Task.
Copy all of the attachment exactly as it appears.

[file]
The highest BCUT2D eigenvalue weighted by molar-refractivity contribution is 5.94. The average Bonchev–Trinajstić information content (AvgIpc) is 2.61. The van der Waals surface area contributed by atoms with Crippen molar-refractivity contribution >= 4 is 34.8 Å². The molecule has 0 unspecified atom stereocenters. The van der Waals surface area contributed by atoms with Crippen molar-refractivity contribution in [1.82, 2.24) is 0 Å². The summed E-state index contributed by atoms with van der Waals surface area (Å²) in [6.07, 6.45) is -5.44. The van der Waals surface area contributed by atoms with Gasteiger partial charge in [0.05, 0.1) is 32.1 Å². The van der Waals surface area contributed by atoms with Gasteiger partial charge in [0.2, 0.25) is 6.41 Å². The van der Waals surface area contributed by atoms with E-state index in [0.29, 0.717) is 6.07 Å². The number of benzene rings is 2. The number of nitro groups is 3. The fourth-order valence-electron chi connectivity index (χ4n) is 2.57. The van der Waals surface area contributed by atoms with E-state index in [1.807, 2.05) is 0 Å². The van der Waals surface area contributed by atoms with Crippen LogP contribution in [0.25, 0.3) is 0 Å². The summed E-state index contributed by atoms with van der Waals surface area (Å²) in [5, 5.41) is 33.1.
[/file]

The highest BCUT2D eigenvalue weighted by molar-refractivity contribution is 5.94. The average Bonchev–Trinajstić information content (AvgIpc) is 2.61. The van der Waals surface area contributed by atoms with Crippen molar-refractivity contribution >= 4 is 34.8 Å². The molecule has 0 unspecified atom stereocenters. The van der Waals surface area contributed by atoms with Crippen molar-refractivity contribution in [1.82, 2.24) is 0 Å². The summed E-state index contributed by atoms with van der Waals surface area (Å²) in [6.07, 6.45) is -5.44. The van der Waals surface area contributed by atoms with Gasteiger partial charge in [0.05, 0.1) is 32.1 Å². The van der Waals surface area contributed by atoms with Gasteiger partial charge in [0.2, 0.25) is 6.41 Å². The van der Waals surface area contributed by atoms with E-state index in [0.29, 0.717) is 6.07 Å². The number of benzene rings is 2. The number of nitro groups is 3. The fourth-order valence-electron chi connectivity index (χ4n) is 2.57. The van der Waals surface area contributed by atoms with E-state index in [1.807, 2.05) is 0 Å². The van der Waals surface area contributed by atoms with Crippen LogP contribution in [0.25, 0.3) is 0 Å². The summed E-state index contributed by atoms with van der Waals surface area (Å²) in [5, 5.41) is 33.1.